Sensory-Friendly Halloween Costume Ideas for Kids


My youngest daughter has sensory processing disorder. She is particular about the clothes she wears. She doesn’t like the feel of tags, prefers cotton and soft fabrics, and has never worn a pair of jeans. Some mornings, we go through a few different outfits until she finds the one that feels “just right.”

She is also a kid who loves to dress up, but unfortunately, most costumes feel scratchy and uncomfortable to her. I have lost count of how many times she has insisted on wearing one, only to be asking us to take it off a few minutes later because she cannot handle the feel of them. Even if a costume is soft on the inside, if the material doesn’t feel quite right on the outside, she cannot tolerate them either (which is why layering has not worked for her).

Last year, two of my friends bought her a Rapunzel dress. Unlike any other costumes we had tried before, this one was soft. It is made by a company called Little Adventures, and they specialize in creating comfortable costumes. My daughter loves it, and she has worn it for several hours.

While we love the Rapunzel dress, now, our “costume shopping” consists of accessories, make-up and real clothes.

But I know my daughter is not the only child with sensory issues coming into Halloween — the time of year when kids (and adults) — are dressing up for fun. So we reached out to our Mighty community and asked, “Does your child have sensory issues? With Halloween just around the corner, what are sensory-friendly costume ideas?”

These were their suggestions:

“My son likes the costumes with fake muscles but only the ones that feel super soft inside and out. For example, he was Master Chief from the video game ‘Halo’ and the costume was incredibly comfortable. The year before, he wanted to be Pikachu from Pokémon, but the costumes were scratchy, so we went to a thrift store and let him pick out yellow pants and a yellow shirt that he inspected to find out if they were soft. He wore a Pikachu hat and yellow soft gloves, too. He has to have all tags removed so we made sure of that, too. One year he was a purple minion and wore a soft purple fleece sweatshirt under black snow pants. Another year he was just a ‘Halloween man,’ I sewed a felt pumpkin and spider onto a purple shirt, then we found a really soft wizard hat for $6 at a grocery store! He begged for that hat because it was so soft.” — Jamie J.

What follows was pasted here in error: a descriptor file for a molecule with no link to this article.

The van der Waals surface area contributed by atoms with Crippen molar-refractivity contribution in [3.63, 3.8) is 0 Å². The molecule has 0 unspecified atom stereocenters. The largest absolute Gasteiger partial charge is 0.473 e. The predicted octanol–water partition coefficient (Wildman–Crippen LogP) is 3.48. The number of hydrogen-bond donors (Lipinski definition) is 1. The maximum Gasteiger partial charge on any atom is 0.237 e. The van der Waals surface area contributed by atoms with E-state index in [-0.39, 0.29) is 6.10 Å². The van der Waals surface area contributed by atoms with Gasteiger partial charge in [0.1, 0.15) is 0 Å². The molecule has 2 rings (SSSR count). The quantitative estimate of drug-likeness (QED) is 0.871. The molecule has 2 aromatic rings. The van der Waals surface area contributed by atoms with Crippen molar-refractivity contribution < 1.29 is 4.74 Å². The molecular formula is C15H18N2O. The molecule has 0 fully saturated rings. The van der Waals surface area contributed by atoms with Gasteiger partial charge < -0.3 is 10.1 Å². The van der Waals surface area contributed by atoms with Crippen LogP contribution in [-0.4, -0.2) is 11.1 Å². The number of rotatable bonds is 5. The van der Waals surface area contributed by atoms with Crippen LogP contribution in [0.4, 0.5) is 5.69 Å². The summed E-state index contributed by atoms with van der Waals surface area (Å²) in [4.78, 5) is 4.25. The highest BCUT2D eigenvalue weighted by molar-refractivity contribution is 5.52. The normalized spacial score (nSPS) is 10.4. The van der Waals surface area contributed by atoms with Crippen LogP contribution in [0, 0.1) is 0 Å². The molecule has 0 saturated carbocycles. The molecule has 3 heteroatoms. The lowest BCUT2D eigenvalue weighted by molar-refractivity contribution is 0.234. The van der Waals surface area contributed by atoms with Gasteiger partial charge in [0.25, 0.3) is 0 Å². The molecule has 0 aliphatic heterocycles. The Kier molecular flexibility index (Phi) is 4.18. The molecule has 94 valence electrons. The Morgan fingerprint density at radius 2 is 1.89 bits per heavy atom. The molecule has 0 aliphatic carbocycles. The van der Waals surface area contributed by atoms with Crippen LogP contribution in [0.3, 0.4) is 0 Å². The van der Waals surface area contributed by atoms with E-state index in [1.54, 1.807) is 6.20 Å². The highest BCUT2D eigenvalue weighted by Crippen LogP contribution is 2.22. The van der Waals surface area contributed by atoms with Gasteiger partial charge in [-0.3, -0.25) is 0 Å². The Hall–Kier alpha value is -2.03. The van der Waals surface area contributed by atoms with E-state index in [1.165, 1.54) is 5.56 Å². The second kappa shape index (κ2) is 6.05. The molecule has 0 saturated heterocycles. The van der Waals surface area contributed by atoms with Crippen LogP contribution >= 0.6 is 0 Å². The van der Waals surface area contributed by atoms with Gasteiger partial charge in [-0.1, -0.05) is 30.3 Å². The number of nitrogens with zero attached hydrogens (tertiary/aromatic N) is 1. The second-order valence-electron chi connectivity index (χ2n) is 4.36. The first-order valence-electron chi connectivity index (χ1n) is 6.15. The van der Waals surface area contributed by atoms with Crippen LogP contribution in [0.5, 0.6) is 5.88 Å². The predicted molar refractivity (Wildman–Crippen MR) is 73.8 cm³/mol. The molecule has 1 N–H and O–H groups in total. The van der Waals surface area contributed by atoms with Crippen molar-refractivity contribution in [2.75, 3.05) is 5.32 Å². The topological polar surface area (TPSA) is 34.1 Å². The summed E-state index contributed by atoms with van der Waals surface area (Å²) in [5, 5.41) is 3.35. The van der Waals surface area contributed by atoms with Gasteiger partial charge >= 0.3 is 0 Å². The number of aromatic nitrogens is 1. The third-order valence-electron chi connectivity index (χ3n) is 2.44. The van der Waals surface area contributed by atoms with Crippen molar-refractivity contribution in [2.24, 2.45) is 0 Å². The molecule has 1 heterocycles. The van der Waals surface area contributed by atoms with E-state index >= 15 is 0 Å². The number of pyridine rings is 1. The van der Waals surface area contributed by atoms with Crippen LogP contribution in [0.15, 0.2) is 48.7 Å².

“I used character and skeleton ‘glow in the dark’ pajamas as costumes. Material did not bother them, no mask over the face to worry about and they used them more than once.” — Sandra V.

 

“My daughter can’t tolerate anything scratchy against her skin. If a seam is stitched poorly it makes her anxious, you know? So I’ve learned to have her wear layers (like a long sleeve t-shirt and a pair of leggings that we know is comfy and soft) under the costume (whatever it might be). Also, living in Michigan it helps to keep her warm. So, we often have to opt for a bigger sized costume for her to accommodate the layers.” — Susie F.

“Many years my go-to has been a t-shirt of the character. He’s been Scooby Doo, SpongeBob, and others.” — Redefine Special

“We’ve always made sweatshirt-and-pants costumes, add ears and tales, or mask and a cape. Martha Stewart has some great ones this year on her website. So easy, fun and cute.” — Amy F.

“My son won’t put a costume on at all but he will wear footed PJs. I ended up finding him ‘The Flash’ footed PJs.” — Jodi A.

“My son dresses in regular clothes. Flannel shirt and overalls, and he is a farmer. Overalls and yellow shirt, and he is a Minion. This year he is going to be a skeleton. I got skeleton PJs for him to wear.” — Cindy D.

“We also use regular clothing! This year, I am putting him in white cotton sweatpants and hoodie with a NASA backpack so he can be an astronaut. Adding some NASA/space patches for effect. He won’t wear hats, but he does wear hoods so he should look all suited up!” — Stephanie M.

“Girlie hates anything on her head and avoids scratchy fabrics and shoes. She overheats easily as well, having seizures. We usually go with a t-shirt type costume. Last year she was ‘Wonder Woman’ with the matching socks. Fun.” — Melanie D.

“My son is 3 and I got him Maui pajamas from ‘Moana’ that look like the character, tattoos and grass skirt but they are printed on the PJs. I’m going as Moana.” — Erin S.

Party City has character t-shirts my son loves. Last year, it was a Hulk one that looks like muscles, and this year it is SpongeBob. To him, he is that character even without a mask or makeup.” — Rachel B.

What are sensory-friendly costume alternatives that have worked for your child? Let us know in the comments.

Photo image provided by Jodi Aschoff.


Find this story helpful? Share it with someone you care about.